You also need to be cognisant that this is a project where you should spend around 40 hours. For some topic it would be impossible to survey enough interested people, without giving up your entire summer vacation.
Finding sufficent academic rigour and complexity?
A common issue is committing to a topic which connects to area of the syllabus with sufficient complexity so you can demonstrate your ability to critically evaluate and analyse like an economist. Lots of questions will look too shallow at first but a best technique to test this is to work with your supervisor to tease out the related sub-questions which will guide your research.
Some of these sub-questions will be likely be descriptive (which is ok) but you need to ensure there is scope for sufficient analysis of research and critical evaluation of sources, data and the economic theory. Below are two examples which should give you some ideas. If your sub-questions all seem to descriptive then try find another topic.
Main RQ – To what extent have the French tourism industry and wider economy been impacted by the 2015 Paris Attacks?
- Using data of tourist arrivals compare the impact of arrivals and tourist spending in Paris vs a typical small French town.
- Comparing impact of terrorist attacks on the number of French domestic tourists versus international tourist arrivals
- Comparing the spending patterns of local vs domestic tourists. How much do they spend per day? How long do they typically stay?
- Estimating the multiplier values for tourist spending and how this might differ in Paris vs a typical French town.
- Looking for academic research to estimate the value of a tourist spending multiplier.
- What estimate does this give you for impact on Gross Domestic Product?
- How does this compare to other terrorist attacks, Sept 11 in New York or London Bus attacks?
Main RQ – To what extent does the private car hire industry of Singapore represent an oligopolistic market structure?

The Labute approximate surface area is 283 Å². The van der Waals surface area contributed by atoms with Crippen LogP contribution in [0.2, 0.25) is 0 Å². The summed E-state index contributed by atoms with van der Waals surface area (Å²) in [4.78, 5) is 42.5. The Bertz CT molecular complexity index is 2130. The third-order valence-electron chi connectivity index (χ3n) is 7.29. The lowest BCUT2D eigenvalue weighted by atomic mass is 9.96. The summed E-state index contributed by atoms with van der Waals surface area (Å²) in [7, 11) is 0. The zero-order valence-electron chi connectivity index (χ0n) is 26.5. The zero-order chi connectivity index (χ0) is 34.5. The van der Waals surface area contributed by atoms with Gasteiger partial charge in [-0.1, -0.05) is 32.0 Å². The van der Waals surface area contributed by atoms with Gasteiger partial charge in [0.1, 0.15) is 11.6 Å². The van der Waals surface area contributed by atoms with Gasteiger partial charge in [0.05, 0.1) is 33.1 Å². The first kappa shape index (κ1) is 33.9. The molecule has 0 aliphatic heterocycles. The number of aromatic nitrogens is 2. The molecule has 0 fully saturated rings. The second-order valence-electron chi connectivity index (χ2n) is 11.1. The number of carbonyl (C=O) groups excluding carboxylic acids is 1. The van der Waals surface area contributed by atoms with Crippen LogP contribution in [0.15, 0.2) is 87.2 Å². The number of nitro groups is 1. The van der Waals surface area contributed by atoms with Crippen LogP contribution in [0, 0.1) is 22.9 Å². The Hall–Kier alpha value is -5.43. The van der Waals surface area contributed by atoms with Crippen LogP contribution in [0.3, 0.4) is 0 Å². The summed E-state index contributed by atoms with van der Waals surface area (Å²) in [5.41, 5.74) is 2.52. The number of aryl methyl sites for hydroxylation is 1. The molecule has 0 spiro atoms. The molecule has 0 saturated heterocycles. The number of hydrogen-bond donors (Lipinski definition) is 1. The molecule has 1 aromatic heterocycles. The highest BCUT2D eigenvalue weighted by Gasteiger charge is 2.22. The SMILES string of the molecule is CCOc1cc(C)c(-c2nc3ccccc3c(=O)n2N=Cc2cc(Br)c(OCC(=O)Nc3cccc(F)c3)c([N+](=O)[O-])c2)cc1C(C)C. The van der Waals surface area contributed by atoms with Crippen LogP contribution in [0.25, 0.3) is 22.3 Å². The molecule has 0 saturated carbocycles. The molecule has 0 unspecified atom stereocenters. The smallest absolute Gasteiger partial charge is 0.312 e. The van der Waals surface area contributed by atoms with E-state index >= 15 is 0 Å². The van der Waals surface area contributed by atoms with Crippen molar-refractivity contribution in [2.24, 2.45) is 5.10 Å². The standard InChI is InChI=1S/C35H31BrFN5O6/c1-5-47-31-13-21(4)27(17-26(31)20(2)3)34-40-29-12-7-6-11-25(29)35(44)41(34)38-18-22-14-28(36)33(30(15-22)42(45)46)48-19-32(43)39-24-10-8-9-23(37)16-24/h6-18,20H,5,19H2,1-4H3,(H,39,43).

- How do we define the ‘private car hire industry’
- Has demand changed overtime, and what factors are driving this?
- Can we classify this market in relation to the characteristics of market structure? To what degree is there perfect competition?
- How are firms using price or non-price competition. Are they able differentiate their product?
- Which firms has gained market share and what is the concentration ratio?
Overall I feel these types of market structure questions are too shallow and often formulaic. However you can easily spin the question slightly to add more scope for evaluation: Perhaps, Should the government attempt to de-regulate the taxi industry to increase the level of competition in Singapore?
Finding a questions that is both feasible, has some viable sources of data and that is personally interesting is tricky, but I hope this helps with the process. Just remember once you commit to the question stick with it !!
Experiment with something a little different
Some of the most intellectually interesting topics conduct experiments or run simulations. If you have read into the work of Richard Thaler and Behavioural Economics you will know that we as humans seldom think and act in rational ways. Because rationality is founding principle of economics where individual supposably maximise utility, lots of our policies, decisions and outcomes are flawed.
There might be areas where you can observe behaviour and look to responses which are irrational. Why do people not save enough for their retirement when they can estimate how much saving they will likely need?
For instance, I have seen students use a rigged Monopoly game to simulate money supply, by introducing borrowing and interest rates. Games and simulations are great because you can repeat them, have blind test groups to test your theory.